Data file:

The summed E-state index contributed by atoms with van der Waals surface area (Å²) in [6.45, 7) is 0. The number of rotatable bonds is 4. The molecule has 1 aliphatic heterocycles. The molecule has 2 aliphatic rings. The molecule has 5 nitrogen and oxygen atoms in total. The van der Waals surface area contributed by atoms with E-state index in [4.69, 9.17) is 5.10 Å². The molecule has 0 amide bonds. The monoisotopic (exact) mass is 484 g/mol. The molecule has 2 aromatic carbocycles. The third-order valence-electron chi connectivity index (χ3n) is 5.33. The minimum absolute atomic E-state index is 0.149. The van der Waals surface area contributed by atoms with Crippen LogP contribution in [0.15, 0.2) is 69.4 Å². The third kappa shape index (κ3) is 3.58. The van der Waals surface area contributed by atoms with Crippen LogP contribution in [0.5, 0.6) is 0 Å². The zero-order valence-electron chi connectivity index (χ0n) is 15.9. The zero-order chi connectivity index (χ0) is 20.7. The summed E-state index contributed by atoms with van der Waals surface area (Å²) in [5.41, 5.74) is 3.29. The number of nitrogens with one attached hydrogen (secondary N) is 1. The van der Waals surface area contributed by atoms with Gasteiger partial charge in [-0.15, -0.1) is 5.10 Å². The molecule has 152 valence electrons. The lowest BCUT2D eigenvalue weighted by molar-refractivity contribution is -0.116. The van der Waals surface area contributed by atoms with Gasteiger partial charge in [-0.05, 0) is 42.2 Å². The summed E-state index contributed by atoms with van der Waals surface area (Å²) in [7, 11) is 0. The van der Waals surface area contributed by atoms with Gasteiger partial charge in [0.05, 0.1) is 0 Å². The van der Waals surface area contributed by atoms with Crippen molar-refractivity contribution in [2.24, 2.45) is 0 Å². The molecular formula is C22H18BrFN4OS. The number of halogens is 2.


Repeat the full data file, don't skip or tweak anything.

The summed E-state index contributed by atoms with van der Waals surface area (Å²) in [6.45, 7) is 0. The number of rotatable bonds is 4. The molecule has 1 aliphatic heterocycles. The molecule has 2 aliphatic rings. The molecule has 5 nitrogen and oxygen atoms in total. The van der Waals surface area contributed by atoms with E-state index in [4.69, 9.17) is 5.10 Å². The molecule has 0 amide bonds. The monoisotopic (exact) mass is 484 g/mol. The molecule has 2 aromatic carbocycles. The third-order valence-electron chi connectivity index (χ3n) is 5.33. The minimum absolute atomic E-state index is 0.149. The van der Waals surface area contributed by atoms with Crippen LogP contribution in [0.15, 0.2) is 69.4 Å². The third kappa shape index (κ3) is 3.58. The van der Waals surface area contributed by atoms with Crippen LogP contribution in [0.5, 0.6) is 0 Å². The zero-order valence-electron chi connectivity index (χ0n) is 15.9. The zero-order chi connectivity index (χ0) is 20.7. The summed E-state index contributed by atoms with van der Waals surface area (Å²) in [5.41, 5.74) is 3.29. The number of nitrogens with one attached hydrogen (secondary N) is 1. The van der Waals surface area contributed by atoms with Gasteiger partial charge in [-0.15, -0.1) is 5.10 Å². The molecule has 152 valence electrons. The lowest BCUT2D eigenvalue weighted by molar-refractivity contribution is -0.116. The van der Waals surface area contributed by atoms with Gasteiger partial charge in [-0.05, 0) is 42.2 Å². The summed E-state index contributed by atoms with van der Waals surface area (Å²) in [7, 11) is 0. The van der Waals surface area contributed by atoms with Gasteiger partial charge in [0.05, 0.1) is 0 Å². The van der Waals surface area contributed by atoms with Crippen molar-refractivity contribution in [2.24, 2.45) is 0 Å². The molecular formula is C22H18BrFN4OS. The number of halogens is 2.